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After surgery we advise good pain relief, breathing and gentle leg exercises whilst in bed. You will be told how to care for your wound after a procedure. Usually, you will have dissolvable stitches, but some women require removal of non-dissolvable stitches or staples. Ultimately, we recommend only touching around the wound with clean hands and washing with simple tap water.


After surgery, you are at greater risk of blood clots in the lungs or legs. We therefore advise that you use the blood thinning injections (enoxaparin or other so-called ‘low molecular weight heparins’) we provide for 28 days.


If you experience a raised temperature, problems passing urine, difficulties with bowel motions or vaginal bleeding (more than just spotting), please seek medical attention urgently.

We advise against any heavy lifting or strenuous exercise for 12 weeks after open surgery and 6 weeks after laparoscopic or robotic surgery. You may not be covered by your car insurance within this time frame, so we recommend contacting your insurer before you drive. We advise against penetrative sex, sex toys or placing fingers in the vagina for 6 weeks.

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Following your treatment, you will be seen regularly in the outpatient department. This will include your doctor asking about your symptoms as well as performing an internal examination. Initially, these will be once every few months, but eventually they will take place only once a year. If you have any worries between appointments, you can contact your cancer nurse specialist.  If after 5 years you remain disease free you will be discharged back to your GP. This is because the chances are the cancer coming back after this period of time are extremely low. The duration of follow-up may be shorter, depending on your doctor/treatment centre.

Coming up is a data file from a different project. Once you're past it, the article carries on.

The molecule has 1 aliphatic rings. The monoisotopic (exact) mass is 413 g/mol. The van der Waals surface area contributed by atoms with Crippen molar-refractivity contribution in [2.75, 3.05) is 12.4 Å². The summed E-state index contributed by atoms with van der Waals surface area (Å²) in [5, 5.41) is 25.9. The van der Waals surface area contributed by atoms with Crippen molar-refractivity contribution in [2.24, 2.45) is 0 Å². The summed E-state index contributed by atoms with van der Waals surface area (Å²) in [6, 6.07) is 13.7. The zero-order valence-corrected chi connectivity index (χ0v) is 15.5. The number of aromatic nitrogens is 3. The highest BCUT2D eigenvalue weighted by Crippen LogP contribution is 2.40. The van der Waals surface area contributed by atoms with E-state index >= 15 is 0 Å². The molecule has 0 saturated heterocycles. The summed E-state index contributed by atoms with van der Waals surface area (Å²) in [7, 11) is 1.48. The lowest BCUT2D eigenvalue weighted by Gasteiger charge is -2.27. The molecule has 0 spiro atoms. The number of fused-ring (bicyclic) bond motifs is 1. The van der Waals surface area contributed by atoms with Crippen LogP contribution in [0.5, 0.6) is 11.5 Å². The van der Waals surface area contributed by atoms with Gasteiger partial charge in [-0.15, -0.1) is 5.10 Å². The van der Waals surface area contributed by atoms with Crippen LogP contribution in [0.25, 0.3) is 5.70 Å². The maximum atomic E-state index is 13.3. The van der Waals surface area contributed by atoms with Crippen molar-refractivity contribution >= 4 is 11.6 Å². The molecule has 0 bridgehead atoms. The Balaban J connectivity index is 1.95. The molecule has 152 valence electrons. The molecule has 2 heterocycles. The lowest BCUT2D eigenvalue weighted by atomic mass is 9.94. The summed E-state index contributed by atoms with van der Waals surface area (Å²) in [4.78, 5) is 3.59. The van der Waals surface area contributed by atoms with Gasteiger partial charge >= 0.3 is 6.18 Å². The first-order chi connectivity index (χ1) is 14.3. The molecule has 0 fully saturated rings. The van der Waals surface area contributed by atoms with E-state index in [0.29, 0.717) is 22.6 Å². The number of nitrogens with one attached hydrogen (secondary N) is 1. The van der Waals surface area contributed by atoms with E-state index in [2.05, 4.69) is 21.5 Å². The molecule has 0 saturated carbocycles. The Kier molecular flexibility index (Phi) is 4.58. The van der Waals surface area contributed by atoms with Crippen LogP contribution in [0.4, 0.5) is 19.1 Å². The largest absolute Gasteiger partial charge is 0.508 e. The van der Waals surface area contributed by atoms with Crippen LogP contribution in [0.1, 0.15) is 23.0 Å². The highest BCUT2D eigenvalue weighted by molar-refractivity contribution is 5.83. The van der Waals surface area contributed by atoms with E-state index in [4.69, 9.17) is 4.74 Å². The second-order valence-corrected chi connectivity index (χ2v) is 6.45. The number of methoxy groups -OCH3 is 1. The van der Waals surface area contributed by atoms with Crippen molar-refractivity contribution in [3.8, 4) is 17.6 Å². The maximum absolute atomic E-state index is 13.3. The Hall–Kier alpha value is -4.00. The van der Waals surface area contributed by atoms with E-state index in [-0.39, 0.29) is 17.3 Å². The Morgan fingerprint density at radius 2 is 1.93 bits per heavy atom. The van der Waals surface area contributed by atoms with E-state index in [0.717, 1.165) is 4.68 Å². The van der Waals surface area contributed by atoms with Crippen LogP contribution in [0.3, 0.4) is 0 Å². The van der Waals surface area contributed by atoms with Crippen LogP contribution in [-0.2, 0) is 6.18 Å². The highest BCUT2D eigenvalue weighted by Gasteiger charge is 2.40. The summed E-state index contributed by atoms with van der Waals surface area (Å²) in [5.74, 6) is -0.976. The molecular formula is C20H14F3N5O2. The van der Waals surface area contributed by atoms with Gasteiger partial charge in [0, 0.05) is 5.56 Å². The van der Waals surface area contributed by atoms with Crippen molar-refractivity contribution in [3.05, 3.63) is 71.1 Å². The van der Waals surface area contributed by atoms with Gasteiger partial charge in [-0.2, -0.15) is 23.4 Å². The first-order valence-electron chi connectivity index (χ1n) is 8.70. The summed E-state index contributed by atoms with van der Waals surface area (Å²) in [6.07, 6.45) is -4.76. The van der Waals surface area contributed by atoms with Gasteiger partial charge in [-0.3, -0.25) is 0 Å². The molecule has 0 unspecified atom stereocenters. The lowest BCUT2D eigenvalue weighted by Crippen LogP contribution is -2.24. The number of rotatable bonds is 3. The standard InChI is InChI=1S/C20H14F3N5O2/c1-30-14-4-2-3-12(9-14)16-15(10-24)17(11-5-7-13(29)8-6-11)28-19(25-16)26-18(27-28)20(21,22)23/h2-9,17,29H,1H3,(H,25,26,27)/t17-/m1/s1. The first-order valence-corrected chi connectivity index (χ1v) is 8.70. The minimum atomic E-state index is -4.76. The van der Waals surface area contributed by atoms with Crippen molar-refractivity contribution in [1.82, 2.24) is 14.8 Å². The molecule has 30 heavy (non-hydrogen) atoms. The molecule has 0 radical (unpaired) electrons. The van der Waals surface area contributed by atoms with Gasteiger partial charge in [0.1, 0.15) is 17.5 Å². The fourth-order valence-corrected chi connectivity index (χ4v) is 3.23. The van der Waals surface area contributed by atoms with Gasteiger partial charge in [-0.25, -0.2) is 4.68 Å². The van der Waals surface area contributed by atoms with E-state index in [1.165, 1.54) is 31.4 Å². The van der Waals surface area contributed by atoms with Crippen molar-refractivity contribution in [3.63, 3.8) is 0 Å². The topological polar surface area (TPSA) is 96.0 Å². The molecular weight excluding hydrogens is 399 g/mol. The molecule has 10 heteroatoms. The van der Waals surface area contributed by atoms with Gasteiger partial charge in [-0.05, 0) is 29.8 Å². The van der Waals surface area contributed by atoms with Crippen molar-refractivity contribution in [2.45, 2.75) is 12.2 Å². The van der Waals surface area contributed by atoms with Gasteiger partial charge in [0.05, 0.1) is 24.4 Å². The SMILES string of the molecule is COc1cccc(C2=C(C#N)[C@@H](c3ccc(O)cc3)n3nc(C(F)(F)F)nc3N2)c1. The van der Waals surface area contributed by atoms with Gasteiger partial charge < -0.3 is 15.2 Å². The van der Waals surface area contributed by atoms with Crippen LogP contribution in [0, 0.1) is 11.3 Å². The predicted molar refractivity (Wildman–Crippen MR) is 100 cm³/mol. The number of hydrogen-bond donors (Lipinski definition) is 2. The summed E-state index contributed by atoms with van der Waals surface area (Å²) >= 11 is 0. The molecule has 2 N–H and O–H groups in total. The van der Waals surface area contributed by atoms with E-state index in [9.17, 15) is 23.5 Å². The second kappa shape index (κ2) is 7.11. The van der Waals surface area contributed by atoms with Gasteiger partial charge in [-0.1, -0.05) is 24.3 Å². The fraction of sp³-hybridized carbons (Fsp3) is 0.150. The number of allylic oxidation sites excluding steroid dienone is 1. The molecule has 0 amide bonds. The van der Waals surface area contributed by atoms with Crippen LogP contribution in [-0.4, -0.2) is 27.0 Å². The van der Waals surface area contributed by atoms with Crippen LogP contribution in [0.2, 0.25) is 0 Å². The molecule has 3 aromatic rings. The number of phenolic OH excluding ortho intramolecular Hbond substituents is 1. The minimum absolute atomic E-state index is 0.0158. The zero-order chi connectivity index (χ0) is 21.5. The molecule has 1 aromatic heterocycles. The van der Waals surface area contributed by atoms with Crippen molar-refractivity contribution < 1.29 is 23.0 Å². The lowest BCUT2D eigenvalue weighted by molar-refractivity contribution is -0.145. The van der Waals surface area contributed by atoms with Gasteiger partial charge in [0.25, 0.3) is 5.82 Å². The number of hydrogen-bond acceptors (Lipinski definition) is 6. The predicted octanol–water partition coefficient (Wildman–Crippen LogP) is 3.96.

Stage 1 Grade 1 cancer sufferers will be often offered self-monitoring (i.e. not have follow-up visits) due the extremely low risk of the cancer coming back.

If you were not previously menopausal, you may experience the following if your ovaries have been removed:

 - Hot flushes and sweats. Medications are available to assist with this.

 - Impact on your sex life with vaginal dryness and low sex drive. Water-based lubricants and non-hormonal creams can help with this.

 - Emotional symptoms such as anxiety, depression and mood swings. There are counselling services and also medications available to help you with this.

 - Some women encounter issues with concentration and memory.

 - Bone thinning (osteoporosis) may occur due to a fall in hormone (oestrogen, normally produced by the ovaries) levels. Your healthcare provider will assess your risk for developing this, as extra scans and medications may be needed to ensure that you are not at increased risk of breaking bones.

Hormone replacement therapy (HRT) is not usually advised after womb cancer because it contains oestrogen – this could increase the risk of your cancer coming back. This is because most endometrial cancers are dependent upon oestrogen for their development and growth. However, some specialists will prescribe this if your symptoms (vasomotor i.e. hot flushes and night sweats, brain fog) are severe. You can raise this issue with them at your follow-up appointments. If you have a Stage 1 Grade 1 cancer and are premenopausal, you are likely to be prescribed oestrogen patches which are considered safe in this context. Although for some high-grade endometrial cancers (e.g. carcinosarcoma, high grade serous, clear cell, high grade endometrioid) it may be prudent not to be offered HRT, there are other ways of managing menopausal symptoms including so-called ‘phyto-oestrogens’ and selective serotonin reuptake inhibitors (SSRIs; a type of antidepressant medication).

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Who is there to support you?

As well as friends and family, your GP and specialist nurses will be there to support you and help coordinate your care. Hospital social workers can give you information about benefits e.g. meals on wheels or someone to help at home.

This is an upsetting and stressful time, and your doctor can help to refer you to a counsellor who specialises in supporting people with cancer. Alternatively, you can call the Macmillan cancer support number below.

Macmillan Cancer Support

Freephone 0808 808 0000

(open 7 days a week 8am-8pm)

Daisy Network

Support group for women who have early menopause and related issues

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